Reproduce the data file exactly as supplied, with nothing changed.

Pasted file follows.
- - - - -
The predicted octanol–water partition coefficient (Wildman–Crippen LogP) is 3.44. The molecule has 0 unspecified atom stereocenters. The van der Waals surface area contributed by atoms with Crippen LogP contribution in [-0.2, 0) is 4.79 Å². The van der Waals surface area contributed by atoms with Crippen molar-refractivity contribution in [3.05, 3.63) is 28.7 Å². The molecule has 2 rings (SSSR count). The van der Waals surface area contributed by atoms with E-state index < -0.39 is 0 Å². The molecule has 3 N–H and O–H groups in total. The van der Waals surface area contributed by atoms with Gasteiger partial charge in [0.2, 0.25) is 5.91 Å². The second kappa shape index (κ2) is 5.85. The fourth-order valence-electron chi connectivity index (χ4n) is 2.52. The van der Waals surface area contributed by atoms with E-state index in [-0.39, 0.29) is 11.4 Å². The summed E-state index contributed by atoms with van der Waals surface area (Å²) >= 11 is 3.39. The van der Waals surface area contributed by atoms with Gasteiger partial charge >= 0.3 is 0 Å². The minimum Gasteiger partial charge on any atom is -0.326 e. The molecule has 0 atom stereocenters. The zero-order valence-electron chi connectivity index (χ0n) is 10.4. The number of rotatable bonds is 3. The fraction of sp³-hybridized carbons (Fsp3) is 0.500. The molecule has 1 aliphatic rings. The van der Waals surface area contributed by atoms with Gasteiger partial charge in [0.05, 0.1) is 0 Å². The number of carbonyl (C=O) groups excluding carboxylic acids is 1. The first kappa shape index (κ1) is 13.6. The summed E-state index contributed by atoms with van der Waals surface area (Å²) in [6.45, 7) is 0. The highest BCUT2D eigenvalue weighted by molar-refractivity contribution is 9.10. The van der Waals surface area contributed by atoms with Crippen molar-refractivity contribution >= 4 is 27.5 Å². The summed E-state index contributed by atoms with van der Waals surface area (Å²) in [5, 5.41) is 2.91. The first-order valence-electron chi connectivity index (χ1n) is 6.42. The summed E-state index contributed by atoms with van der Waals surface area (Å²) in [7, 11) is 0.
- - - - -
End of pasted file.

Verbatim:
The predicted octanol–water partition coefficient (Wildman–Crippen LogP) is 3.44. The molecule has 0 unspecified atom stereocenters. The van der Waals surface area contributed by atoms with Crippen LogP contribution in [-0.2, 0) is 4.79 Å². The van der Waals surface area contributed by atoms with Crippen molar-refractivity contribution in [3.05, 3.63) is 28.7 Å². The molecule has 2 rings (SSSR count). The van der Waals surface area contributed by atoms with E-state index < -0.39 is 0 Å². The molecule has 3 N–H and O–H groups in total. The van der Waals surface area contributed by atoms with Gasteiger partial charge in [0.2, 0.25) is 5.91 Å². The second kappa shape index (κ2) is 5.85. The fourth-order valence-electron chi connectivity index (χ4n) is 2.52. The van der Waals surface area contributed by atoms with E-state index in [-0.39, 0.29) is 11.4 Å². The summed E-state index contributed by atoms with van der Waals surface area (Å²) >= 11 is 3.39. The van der Waals surface area contributed by atoms with Gasteiger partial charge >= 0.3 is 0 Å². The minimum Gasteiger partial charge on any atom is -0.326 e. The molecule has 0 atom stereocenters. The zero-order valence-electron chi connectivity index (χ0n) is 10.4. The number of rotatable bonds is 3. The fraction of sp³-hybridized carbons (Fsp3) is 0.500. The molecule has 1 aliphatic rings. The van der Waals surface area contributed by atoms with Gasteiger partial charge in [0.05, 0.1) is 0 Å². The number of carbonyl (C=O) groups excluding carboxylic acids is 1. The first kappa shape index (κ1) is 13.6. The summed E-state index contributed by atoms with van der Waals surface area (Å²) in [6.45, 7) is 0. The highest BCUT2D eigenvalue weighted by molar-refractivity contribution is 9.10. The van der Waals surface area contributed by atoms with Crippen molar-refractivity contribution >= 4 is 27.5 Å². The summed E-state index contributed by atoms with van der Waals surface area (Å²) in [5, 5.41) is 2.91. The first-order valence-electron chi connectivity index (χ1n) is 6.42. The summed E-state index contributed by atoms with van der Waals surface area (Å²) in [7, 11) is 0.